Toledo’s homeless will have to search elsewhere for overnight shelter for the rest of the winter.
Because of a lack of funding, St. Paul’s Community Center will have to discontinue its “winter crisis” emergency shelter program on Sunday, Marcia Langenderfer, executive director of the center, announced Wednesday.
“That’s it. That’s all we have,” Ms. Langenderfer said. “We will only be able to continue operating the program for a couple ... more days.”
About $13,000 would be needed to keep the overnight shelter program operating though the end of February, she said. It costs about $880 per day to operate the program, Ms. Langenderfer said.
In past years, the overnight shelter program received a total of $39,000 from the Lucas County Mental Health & Recovery Services Board, United Way of Greater Toledo, and the Toledo Community Foundation, in addition to other donations from individuals, churches, and businesses, allowing it to operate from mid-December until mid-March, Ms. Langenderfer said.
Overall funding from the social services agencies for this year was reduced by $15,000, Mr. Langenderfer said.
More than 900 people stayed overnight at the shelter on 13th Street in the month of January, far outpacing previous winter demands, Ms. Langenderfer said. February’s numbers also appear to be higher than normal, she added. Past numbers were not available on Wednesday.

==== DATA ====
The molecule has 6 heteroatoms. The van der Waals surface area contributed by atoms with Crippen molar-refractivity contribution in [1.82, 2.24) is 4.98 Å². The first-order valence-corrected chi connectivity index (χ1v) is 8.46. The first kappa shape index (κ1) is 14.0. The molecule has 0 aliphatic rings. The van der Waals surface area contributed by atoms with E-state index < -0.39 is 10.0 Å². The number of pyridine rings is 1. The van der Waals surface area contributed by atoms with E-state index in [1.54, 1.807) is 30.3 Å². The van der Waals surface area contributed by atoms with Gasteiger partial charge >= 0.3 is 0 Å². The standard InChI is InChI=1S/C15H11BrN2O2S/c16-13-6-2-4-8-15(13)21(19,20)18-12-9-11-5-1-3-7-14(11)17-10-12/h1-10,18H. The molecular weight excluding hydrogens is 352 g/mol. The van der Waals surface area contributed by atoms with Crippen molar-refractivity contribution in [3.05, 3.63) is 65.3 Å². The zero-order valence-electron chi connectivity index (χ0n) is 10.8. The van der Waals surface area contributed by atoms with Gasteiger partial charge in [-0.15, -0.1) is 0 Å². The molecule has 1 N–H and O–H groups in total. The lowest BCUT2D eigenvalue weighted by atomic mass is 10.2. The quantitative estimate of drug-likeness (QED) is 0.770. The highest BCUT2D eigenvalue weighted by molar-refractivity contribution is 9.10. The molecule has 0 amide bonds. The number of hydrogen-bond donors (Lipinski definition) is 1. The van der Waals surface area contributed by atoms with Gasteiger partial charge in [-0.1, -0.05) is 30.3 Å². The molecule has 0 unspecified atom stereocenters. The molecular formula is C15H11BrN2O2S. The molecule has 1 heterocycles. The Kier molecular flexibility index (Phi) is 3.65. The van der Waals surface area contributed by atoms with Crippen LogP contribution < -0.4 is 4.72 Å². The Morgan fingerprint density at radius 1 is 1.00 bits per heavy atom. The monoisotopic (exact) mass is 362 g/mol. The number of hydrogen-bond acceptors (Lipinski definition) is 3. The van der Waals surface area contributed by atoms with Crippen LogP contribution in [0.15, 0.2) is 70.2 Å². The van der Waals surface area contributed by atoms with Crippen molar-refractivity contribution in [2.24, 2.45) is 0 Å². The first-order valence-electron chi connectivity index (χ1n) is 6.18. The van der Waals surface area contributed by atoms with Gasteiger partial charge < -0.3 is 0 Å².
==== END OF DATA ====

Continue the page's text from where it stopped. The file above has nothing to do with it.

This year’s program began Jan. 1. Officials initially speculated that there would be only enough money to keep the overnight shelter operating for 47 days.
Officials were hoping to raise additional funding through donations that would have enabled them to extend the length of the program, but those contributions never materialized, Ms. Langenderfer said
Ideally, the center would have liked to provide overnight shelter through mid-March, which can still include very cold nights, she said.
“Our mission is to try and save lives,” Ms. Langenderfer said. “Many of the people who come here are without proper shoes or clothing. There’s no other place that helps them because they are mentally ill or chronically homeless.”
The “winter crisis” program provides overnight shelter for up to 50 people on a first-come, first-serve basis. If the need is higher, the center tries to accommodate as many more people as it can. Visitors sleep on cots set up nightly in the lunchroom.
The crisis program allows people to begin entering the center at 7 p.m. They are served soup and a sandwich and given access to shower facilities. In the morning they get a light breakfast before they leave.
Contact Federico Martinez at: email@example.com or 419-724-6154.